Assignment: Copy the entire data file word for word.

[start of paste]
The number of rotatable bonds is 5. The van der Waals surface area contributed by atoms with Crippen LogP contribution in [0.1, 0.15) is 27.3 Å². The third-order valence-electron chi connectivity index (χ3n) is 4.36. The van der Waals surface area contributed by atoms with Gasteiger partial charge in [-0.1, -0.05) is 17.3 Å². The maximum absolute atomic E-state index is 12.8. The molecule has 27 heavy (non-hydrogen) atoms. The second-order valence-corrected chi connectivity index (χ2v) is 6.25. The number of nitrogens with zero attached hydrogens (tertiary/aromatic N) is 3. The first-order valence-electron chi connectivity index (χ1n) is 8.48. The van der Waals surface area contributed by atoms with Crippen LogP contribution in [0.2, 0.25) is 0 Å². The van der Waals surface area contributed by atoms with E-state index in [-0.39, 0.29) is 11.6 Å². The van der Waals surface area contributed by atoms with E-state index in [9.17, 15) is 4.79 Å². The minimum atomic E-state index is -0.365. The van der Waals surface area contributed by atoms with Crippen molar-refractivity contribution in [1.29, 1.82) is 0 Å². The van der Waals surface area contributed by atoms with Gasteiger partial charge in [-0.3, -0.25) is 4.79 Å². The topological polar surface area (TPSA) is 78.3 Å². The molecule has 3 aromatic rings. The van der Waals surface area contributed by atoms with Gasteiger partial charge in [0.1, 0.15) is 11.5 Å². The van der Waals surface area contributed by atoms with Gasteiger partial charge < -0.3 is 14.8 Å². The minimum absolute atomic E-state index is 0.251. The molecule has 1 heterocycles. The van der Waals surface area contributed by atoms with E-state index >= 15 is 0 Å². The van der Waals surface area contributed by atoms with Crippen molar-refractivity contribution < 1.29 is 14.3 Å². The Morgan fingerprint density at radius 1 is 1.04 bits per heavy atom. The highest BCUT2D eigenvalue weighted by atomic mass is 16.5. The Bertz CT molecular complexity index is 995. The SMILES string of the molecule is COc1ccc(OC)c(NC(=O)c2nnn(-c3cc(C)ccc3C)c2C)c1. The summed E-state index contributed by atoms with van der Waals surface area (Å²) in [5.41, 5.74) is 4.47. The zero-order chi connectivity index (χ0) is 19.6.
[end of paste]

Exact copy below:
The number of rotatable bonds is 5. The van der Waals surface area contributed by atoms with Crippen LogP contribution in [0.1, 0.15) is 27.3 Å². The third-order valence-electron chi connectivity index (χ3n) is 4.36. The van der Waals surface area contributed by atoms with Gasteiger partial charge in [-0.1, -0.05) is 17.3 Å². The maximum absolute atomic E-state index is 12.8. The molecule has 27 heavy (non-hydrogen) atoms. The second-order valence-corrected chi connectivity index (χ2v) is 6.25. The number of nitrogens with zero attached hydrogens (tertiary/aromatic N) is 3. The first-order valence-electron chi connectivity index (χ1n) is 8.48. The van der Waals surface area contributed by atoms with Crippen LogP contribution in [0.2, 0.25) is 0 Å². The van der Waals surface area contributed by atoms with E-state index in [-0.39, 0.29) is 11.6 Å². The van der Waals surface area contributed by atoms with E-state index in [9.17, 15) is 4.79 Å². The minimum atomic E-state index is -0.365. The van der Waals surface area contributed by atoms with Crippen molar-refractivity contribution in [1.29, 1.82) is 0 Å². The van der Waals surface area contributed by atoms with Gasteiger partial charge in [-0.3, -0.25) is 4.79 Å². The topological polar surface area (TPSA) is 78.3 Å². The molecule has 3 aromatic rings. The van der Waals surface area contributed by atoms with Gasteiger partial charge in [0.1, 0.15) is 11.5 Å². The van der Waals surface area contributed by atoms with Gasteiger partial charge < -0.3 is 14.8 Å². The minimum absolute atomic E-state index is 0.251. The molecule has 1 heterocycles. The van der Waals surface area contributed by atoms with E-state index >= 15 is 0 Å². The van der Waals surface area contributed by atoms with Crippen molar-refractivity contribution < 1.29 is 14.3 Å². The Morgan fingerprint density at radius 1 is 1.04 bits per heavy atom. The highest BCUT2D eigenvalue weighted by atomic mass is 16.5. The Bertz CT molecular complexity index is 995. The SMILES string of the molecule is COc1ccc(OC)c(NC(=O)c2nnn(-c3cc(C)ccc3C)c2C)c1. The summed E-state index contributed by atoms with van der Waals surface area (Å²) in [5.41, 5.74) is 4.47. The zero-order chi connectivity index (χ0) is 19.6.